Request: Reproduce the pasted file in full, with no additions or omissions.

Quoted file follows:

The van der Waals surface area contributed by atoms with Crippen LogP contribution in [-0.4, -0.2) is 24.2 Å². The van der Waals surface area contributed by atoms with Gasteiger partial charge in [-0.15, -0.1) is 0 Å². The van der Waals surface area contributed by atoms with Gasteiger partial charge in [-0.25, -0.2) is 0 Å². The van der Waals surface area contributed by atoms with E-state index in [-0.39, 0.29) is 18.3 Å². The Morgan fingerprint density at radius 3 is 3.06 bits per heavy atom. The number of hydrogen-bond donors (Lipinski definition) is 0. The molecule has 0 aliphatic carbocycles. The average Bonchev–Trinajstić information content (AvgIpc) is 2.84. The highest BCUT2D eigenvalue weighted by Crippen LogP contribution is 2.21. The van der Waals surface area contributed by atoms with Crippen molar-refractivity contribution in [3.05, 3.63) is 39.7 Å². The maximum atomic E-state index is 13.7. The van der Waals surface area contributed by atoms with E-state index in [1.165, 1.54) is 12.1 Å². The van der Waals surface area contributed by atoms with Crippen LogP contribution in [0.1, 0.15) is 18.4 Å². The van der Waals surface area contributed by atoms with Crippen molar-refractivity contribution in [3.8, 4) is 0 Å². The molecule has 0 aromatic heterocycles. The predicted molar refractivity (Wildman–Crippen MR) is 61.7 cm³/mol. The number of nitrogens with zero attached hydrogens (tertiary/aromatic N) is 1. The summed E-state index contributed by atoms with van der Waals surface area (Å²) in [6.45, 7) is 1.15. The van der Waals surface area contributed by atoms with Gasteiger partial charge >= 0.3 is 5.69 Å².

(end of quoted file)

The van der Waals surface area contributed by atoms with Crippen LogP contribution in [-0.4, -0.2) is 24.2 Å². The van der Waals surface area contributed by atoms with Gasteiger partial charge in [-0.15, -0.1) is 0 Å². The van der Waals surface area contributed by atoms with Gasteiger partial charge in [-0.25, -0.2) is 0 Å². The van der Waals surface area contributed by atoms with E-state index in [-0.39, 0.29) is 18.3 Å². The Morgan fingerprint density at radius 3 is 3.06 bits per heavy atom. The number of hydrogen-bond donors (Lipinski definition) is 0. The molecule has 0 aliphatic carbocycles. The average Bonchev–Trinajstić information content (AvgIpc) is 2.84. The highest BCUT2D eigenvalue weighted by Crippen LogP contribution is 2.21. The van der Waals surface area contributed by atoms with Crippen molar-refractivity contribution in [3.05, 3.63) is 39.7 Å². The maximum atomic E-state index is 13.7. The van der Waals surface area contributed by atoms with E-state index in [1.165, 1.54) is 12.1 Å². The van der Waals surface area contributed by atoms with Crippen LogP contribution in [0.1, 0.15) is 18.4 Å². The van der Waals surface area contributed by atoms with Crippen molar-refractivity contribution in [3.8, 4) is 0 Å². The molecule has 0 aromatic heterocycles. The predicted molar refractivity (Wildman–Crippen MR) is 61.7 cm³/mol. The number of nitrogens with zero attached hydrogens (tertiary/aromatic N) is 1. The summed E-state index contributed by atoms with van der Waals surface area (Å²) in [6.45, 7) is 1.15. The van der Waals surface area contributed by atoms with Gasteiger partial charge >= 0.3 is 5.69 Å².